Will Smith has never publicly confirmed that he's a member of the Church of Scientology—in a recent Vulture interview, Smith himself said that he and son, Jaden, are "students of world religion," whatever that means—but it's hard to deny that his new film, After Earth, is chock full of Scientology-driven ideas.
The concepts have been noticed by a few film critics, specifically Manohla Dargis at the New York Times and Matt Patches of Hollywood.com. Both report in their reviews that the film is filled with references to the L. Ron Hubbard-founded religion and its foundational text, Dianetics. In her review, Dargis writes:
“Root yourself in this present moment. Danger is very real. But fear is a choice.”
Casual students of Scientology may find their ears pricking up at those maxims because fear and its overcoming receive a lot of play in “Dianetics,” a foundational text by the creator of Scientology, the pulp science-fiction writer L. Ron Hubbard. “There are five ways in which a human being reacts toward a source of danger,” he wrote in “Dianetics.” “These are also the five courses he can take on any given problem.” These options are attack, flee, avoid, neglect or succumb.
Similarly, Patches writes in his review:
Kitai ends up having to cross the terrifying forest land of Earth and his biggest problem is that he’s a total pussy. He is bubbling over with fear. He’s too fucking emotional and that makes him a huge target for the alien.
This struck me as Scientology 101. [...] To me, After Earth is all about cleansing the body’s “thetan,” or soul. If Kitai can leave behind the physical dangers of the world and invest in self-determinism, he’ll be triumphant. He’ll be a hero because he’s entitled to be one. [...]
The auditing process also comes up. Kitai is stricken with memories of an ill-fated day back home, where he witnessed a love one perish at the hands of an alien invader. He was only a kid, but it kills him inside. This works like Scientology’s engrams, albeit a bit more overt. Through flashbacks, M. Night Shyamalan tortures his lead character with memories. The only way to make it to the end of his mission is to wash them away. So Cypher is giving Kitai his free stress test, one-on-one sessions between father and son that teach the emotionally involved child to put aside his feelings in favor of making the world a better place. The only thing missing is a 31st century E-meter.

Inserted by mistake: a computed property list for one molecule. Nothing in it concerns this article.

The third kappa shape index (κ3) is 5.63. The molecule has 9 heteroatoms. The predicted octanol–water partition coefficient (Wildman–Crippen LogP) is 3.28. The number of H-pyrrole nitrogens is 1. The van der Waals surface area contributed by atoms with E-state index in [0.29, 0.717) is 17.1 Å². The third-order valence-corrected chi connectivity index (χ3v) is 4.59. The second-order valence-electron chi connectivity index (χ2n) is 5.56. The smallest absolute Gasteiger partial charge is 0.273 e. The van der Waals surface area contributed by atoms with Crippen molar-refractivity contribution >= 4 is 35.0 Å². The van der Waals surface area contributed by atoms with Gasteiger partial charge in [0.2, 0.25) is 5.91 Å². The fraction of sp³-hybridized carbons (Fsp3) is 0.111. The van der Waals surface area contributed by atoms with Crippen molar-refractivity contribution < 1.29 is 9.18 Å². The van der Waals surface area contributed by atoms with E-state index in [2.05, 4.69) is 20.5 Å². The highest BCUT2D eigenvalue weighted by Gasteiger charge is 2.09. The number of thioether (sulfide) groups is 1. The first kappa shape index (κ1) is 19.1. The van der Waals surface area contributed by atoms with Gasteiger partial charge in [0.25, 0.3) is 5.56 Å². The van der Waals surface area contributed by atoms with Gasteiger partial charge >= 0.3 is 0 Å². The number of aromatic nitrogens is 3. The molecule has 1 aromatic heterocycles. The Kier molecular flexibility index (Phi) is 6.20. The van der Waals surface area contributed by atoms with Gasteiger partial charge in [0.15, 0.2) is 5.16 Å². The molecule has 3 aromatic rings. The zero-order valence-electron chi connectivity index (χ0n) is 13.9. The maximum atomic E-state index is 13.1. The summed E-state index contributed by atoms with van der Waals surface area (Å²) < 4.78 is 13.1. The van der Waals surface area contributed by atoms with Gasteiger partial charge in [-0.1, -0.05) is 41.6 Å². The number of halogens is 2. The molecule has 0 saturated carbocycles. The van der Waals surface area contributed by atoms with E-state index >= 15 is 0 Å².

In her review, Dana Stevens at Slate also mentioned the presence of Dianetics-inspired ideas in the film.
It's all a bit too much to ignore, especially when you consider this Reddit post that breaks down Scientology and how it relates to the film. In addition to pointing out that Smith and his family founded a private school that employs the use of "Study Tech"—something that is only taught at Scientology schools—it also notes that the basic principles of Scientology are all present in even just the trailers, and that symbols are evident even in the background of scenes (for example, a volcano seen in the film bears striking resemblance to the major symbol for Dianetics, and a uniform Will Smith is wearing in the film looks a lot like the uniform worn by the Church of Scientology's Sea Org members).
This is all, of course, speculation, but as the Reddit post points out, it's not unimaginable that a big budget film would be produced to promote ideas of Scientology: "Because LRH himself tried and failed, and because Scientologists literally believe that science fiction stories, what they call "space opera", are repressed memories of events that occurred millions of years ago [...] I'm fairly confident that After Earth is a major motion picture made to exalt Scientology...Instead of Scientology's recent tactics of negatively attacking others, they are trying to positively bolster themselves."
Also worth mentioning: The film currently has a 12% rating on Rotten Tomatoes. It's unclear if there's any correlation, but if it is a film made to "bolster" and promote Scientology, it's not doing a very good job anyway.